What the Other Rare Disease Moms in the Waiting Room Helped Me Realize

Perspective is everything.

While at the clinic yesterday for a rehab doctor appointment, we were told again that our daughter would never walk independently and that we should definitely stop focusing on this as a goal. We were also told she would never speak clearly enough for non-family members to understand her, and that we should consider a communication device. I told this physician, “We’ll see,” but I was feeling defeated.

As we were leaving the office, five mothers commented on how they would be overjoyed for their child to someday use a walker with such finesse as does our daughter. And I felt an incredible gratitude as I looked down at my spunky, sweet girl pushing her hot pink walker past the wheelchairs, and also a sadness for these mothers’ hearts.

I wondered how many of these parents had also been told about their child’s limitations that day instead of being told of their child’s value.

A sixth parent confided in me, with teary eyes, “My son used to have a walker like that, but now he has to use his chair. He has a degenerative disease.” I glanced over at him. He was beaming with the widest smile I’d seen that day. Her son looked happy, but his mother was so consumed with sadness that she didn’t seem to notice. “He looks like such a happy boy,” I commented. His mother might not have considered that other children (mine included) also suffer from degenerative diseases and that I sometimes have terrifying images of our future scream through my head. Her son was definitely not one of these images; he was a joyful light.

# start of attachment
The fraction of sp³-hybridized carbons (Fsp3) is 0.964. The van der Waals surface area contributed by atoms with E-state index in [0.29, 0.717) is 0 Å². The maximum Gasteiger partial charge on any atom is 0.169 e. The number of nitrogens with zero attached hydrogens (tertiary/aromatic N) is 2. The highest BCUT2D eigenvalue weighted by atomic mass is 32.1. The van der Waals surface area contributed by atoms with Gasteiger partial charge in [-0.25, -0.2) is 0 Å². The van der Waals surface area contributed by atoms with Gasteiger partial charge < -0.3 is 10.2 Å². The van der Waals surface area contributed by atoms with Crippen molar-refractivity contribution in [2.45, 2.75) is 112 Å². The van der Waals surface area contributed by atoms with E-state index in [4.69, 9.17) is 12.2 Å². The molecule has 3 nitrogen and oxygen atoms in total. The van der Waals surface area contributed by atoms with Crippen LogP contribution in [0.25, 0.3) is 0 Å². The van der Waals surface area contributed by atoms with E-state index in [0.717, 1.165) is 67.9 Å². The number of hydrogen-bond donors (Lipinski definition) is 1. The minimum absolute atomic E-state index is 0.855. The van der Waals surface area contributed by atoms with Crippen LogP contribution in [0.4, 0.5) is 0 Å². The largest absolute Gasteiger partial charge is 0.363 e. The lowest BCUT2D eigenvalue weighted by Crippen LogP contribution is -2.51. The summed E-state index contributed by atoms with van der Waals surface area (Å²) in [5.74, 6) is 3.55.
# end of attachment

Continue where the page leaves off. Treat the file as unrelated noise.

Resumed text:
Like all rare kids, our daughter will write her own story — not a rehab physician.

She may or may not walk independently some day. We’ll see. But most importantly, she is a bright light in our world.

Anneliese in a field
Anneliese, Gia’s daughter.

The Mighty is asking the following: What’s one thing people might not know about your experience with disability, disease or mental illness, and what would you say to teach them? If you’d like to participate, please send a blog post to [email protected] Please include a photo for the piece, a photo of yourself and 1-2 sentence bio. Check out our Submit a Story page for more about our submission guidelines.

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